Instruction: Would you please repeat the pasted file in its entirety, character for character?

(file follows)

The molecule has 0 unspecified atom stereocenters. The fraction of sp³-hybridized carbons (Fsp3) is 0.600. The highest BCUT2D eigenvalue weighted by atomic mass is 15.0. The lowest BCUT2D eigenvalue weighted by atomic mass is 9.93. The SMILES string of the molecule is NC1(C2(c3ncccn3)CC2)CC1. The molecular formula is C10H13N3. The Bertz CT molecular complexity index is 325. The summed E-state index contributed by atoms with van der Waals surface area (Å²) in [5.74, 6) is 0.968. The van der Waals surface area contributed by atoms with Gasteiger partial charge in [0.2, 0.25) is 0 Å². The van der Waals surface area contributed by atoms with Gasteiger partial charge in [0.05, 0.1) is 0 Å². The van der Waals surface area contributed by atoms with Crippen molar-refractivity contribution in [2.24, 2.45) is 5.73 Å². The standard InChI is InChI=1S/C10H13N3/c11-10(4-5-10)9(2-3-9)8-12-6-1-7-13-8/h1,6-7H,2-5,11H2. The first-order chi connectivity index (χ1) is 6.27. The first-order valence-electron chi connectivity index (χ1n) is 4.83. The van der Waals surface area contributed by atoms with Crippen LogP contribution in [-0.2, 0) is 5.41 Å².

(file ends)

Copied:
The molecule has 0 unspecified atom stereocenters. The fraction of sp³-hybridized carbons (Fsp3) is 0.600. The highest BCUT2D eigenvalue weighted by atomic mass is 15.0. The lowest BCUT2D eigenvalue weighted by atomic mass is 9.93. The SMILES string of the molecule is NC1(C2(c3ncccn3)CC2)CC1. The molecular formula is C10H13N3. The Bertz CT molecular complexity index is 325. The summed E-state index contributed by atoms with van der Waals surface area (Å²) in [5.74, 6) is 0.968. The van der Waals surface area contributed by atoms with Gasteiger partial charge in [0.2, 0.25) is 0 Å². The van der Waals surface area contributed by atoms with Gasteiger partial charge in [0.05, 0.1) is 0 Å². The van der Waals surface area contributed by atoms with Crippen molar-refractivity contribution in [2.24, 2.45) is 5.73 Å². The standard InChI is InChI=1S/C10H13N3/c11-10(4-5-10)9(2-3-9)8-12-6-1-7-13-8/h1,6-7H,2-5,11H2. The first-order chi connectivity index (χ1) is 6.27. The first-order valence-electron chi connectivity index (χ1n) is 4.83. The van der Waals surface area contributed by atoms with Crippen LogP contribution in [-0.2, 0) is 5.41 Å².